I bring all this up because — well, partly just because I think it’s interesting. But it’s worth being reminded, how much of our current economic debate is  recapitulating what people were figuring out in the 1930s. And it’s interesting to see how just how seductive is the idea that high unemployment means that “real wages are, in some sense, too high.” Even Keynes had to be talked out of it, even though it runs counter to the logic of his whole system, and even though there’s no good theoretical or empirical reason to believe it’s true.

Right, back to empirics. Here are a few more graphs, showing, like the US one above, unemployment on the vertical axis and real hourly wages on the horizontal. Data is from the OECD.

The first picture shows five Western European countries in the decade before the crisis. The important part is the left side; what you see there is that in all five countries unemployment fell sharply in the late 90s/early 2000s, even while real wages increased. In Belgium, for example, unemployment fell from 10 percent to a bit over six percent between 1996 and 2002, at the same time as real wages rose by close to 10 percent. The other four (and almost every country in the EU) show similar patterns.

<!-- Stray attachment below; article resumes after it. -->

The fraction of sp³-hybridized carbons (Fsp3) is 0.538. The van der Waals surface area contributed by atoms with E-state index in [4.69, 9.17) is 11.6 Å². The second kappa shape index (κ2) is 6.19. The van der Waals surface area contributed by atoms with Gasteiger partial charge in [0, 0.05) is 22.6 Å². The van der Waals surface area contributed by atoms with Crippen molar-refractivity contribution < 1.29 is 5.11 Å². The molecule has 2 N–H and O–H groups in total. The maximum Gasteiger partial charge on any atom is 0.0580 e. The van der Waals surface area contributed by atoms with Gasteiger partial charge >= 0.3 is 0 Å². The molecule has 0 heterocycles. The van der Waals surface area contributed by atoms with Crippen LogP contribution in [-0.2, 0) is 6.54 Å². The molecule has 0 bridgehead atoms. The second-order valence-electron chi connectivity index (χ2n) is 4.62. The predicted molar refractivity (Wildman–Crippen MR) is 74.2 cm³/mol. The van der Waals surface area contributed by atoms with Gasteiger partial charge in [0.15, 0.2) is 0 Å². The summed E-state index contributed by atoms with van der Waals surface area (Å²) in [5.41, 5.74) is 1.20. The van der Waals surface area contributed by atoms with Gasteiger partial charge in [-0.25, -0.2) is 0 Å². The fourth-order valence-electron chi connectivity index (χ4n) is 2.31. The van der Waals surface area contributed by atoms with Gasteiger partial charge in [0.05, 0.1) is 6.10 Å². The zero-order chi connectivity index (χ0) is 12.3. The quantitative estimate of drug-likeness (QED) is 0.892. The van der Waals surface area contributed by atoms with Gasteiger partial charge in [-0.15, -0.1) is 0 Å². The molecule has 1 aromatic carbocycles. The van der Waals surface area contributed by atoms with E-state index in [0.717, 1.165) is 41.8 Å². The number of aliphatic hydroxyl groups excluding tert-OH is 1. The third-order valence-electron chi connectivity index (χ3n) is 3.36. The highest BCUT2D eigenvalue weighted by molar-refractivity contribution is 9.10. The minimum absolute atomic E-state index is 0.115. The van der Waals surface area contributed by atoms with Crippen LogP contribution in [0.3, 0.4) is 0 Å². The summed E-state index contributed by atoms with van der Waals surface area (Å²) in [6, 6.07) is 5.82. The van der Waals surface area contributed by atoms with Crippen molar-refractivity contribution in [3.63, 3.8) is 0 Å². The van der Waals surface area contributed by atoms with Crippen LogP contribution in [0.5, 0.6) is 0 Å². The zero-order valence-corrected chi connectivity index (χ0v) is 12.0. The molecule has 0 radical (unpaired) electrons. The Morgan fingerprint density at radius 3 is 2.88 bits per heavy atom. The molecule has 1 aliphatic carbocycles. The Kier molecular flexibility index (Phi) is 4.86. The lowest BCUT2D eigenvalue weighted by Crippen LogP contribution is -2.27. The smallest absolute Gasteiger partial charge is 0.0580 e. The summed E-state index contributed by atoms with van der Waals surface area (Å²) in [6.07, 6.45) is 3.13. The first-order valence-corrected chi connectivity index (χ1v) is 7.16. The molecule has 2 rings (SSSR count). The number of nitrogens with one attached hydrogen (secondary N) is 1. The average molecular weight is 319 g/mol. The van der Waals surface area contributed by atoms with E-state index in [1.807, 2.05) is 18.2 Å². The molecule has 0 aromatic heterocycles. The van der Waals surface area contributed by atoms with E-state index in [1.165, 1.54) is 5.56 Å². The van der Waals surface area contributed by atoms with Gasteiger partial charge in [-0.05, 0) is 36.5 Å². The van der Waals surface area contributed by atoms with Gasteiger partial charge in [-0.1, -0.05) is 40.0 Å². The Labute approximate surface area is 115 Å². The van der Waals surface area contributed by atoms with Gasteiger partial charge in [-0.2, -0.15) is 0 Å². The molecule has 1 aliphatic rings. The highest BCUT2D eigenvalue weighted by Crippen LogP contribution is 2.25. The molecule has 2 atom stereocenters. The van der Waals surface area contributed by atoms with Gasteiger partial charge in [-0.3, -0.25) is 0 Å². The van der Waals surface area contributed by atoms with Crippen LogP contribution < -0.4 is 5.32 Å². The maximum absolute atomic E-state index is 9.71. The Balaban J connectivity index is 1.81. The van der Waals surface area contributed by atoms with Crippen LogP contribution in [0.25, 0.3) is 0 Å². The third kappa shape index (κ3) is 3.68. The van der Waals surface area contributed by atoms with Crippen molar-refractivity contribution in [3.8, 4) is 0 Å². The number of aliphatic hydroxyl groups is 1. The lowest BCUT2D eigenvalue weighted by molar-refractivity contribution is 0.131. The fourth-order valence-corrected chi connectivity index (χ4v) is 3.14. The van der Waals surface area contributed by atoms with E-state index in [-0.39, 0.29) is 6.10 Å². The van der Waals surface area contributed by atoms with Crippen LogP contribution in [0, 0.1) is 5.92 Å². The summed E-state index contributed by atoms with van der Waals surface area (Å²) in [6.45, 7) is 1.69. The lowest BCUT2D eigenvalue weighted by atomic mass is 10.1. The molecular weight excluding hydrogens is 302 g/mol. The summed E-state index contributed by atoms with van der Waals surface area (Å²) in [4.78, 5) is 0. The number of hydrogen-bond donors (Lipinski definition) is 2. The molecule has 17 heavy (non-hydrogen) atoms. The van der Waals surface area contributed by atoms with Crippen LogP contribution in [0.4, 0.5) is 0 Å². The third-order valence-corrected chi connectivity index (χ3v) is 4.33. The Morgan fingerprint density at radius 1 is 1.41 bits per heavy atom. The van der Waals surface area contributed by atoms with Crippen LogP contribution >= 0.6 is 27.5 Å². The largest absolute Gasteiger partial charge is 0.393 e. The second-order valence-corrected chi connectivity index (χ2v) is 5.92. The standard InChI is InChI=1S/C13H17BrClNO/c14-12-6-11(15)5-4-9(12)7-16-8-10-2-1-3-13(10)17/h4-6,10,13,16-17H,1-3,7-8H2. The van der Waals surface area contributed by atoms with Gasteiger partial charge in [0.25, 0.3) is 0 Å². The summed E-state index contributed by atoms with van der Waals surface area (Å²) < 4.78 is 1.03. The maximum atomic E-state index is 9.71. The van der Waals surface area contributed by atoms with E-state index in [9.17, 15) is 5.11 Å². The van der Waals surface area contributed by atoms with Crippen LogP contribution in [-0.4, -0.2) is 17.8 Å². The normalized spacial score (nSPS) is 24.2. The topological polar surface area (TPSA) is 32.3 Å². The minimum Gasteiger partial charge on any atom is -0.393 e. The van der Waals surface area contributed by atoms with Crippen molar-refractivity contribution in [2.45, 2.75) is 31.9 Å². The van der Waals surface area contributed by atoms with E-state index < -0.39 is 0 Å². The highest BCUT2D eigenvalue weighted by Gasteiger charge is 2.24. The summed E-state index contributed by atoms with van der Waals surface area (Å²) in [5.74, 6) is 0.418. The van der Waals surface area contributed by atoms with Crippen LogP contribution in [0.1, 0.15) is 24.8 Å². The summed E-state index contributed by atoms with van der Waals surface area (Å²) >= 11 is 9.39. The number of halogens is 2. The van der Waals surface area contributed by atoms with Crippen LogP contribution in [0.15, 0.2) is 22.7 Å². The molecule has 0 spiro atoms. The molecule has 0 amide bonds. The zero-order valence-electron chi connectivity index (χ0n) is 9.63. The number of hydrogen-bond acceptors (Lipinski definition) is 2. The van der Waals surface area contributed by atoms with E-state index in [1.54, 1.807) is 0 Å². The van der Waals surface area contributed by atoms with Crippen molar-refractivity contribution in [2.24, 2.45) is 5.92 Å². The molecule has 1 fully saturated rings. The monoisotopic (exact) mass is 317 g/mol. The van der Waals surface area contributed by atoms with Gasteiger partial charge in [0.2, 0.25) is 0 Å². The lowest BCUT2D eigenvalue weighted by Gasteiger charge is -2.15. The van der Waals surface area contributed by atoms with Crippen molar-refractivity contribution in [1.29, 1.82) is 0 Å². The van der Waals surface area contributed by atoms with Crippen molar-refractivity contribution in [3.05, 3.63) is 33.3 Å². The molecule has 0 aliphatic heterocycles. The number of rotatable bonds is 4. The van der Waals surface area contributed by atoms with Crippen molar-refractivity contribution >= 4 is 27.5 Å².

The second one shows Korea. The 1997 Asian crisis is clearly visible here as the huge spike in unemployment in the middle of the graph. But what’s relevant here is the way it seems to slope backward. That’s because real wages fell along with employment in the crisis, and rose with employment in the recovery. Over the same period that unemployment comes back down from 8 to 4 percent, the real wage index rises from 70 to 80. This is the opposite of what we would expect in the Glasner story.

The third one shows Australia and New Zealand. Australia shows two periods of sharply falling unemployment — one in the 1980s accompanied by flat wages (a vertical line) and one in the 1990s accompanied by rising wages. Of all these countries, only New Zealand’s recoveries show a pattern of falling unemployment accompanied by falling real wages — clearly after 1992, and for a quarter or two in 2000.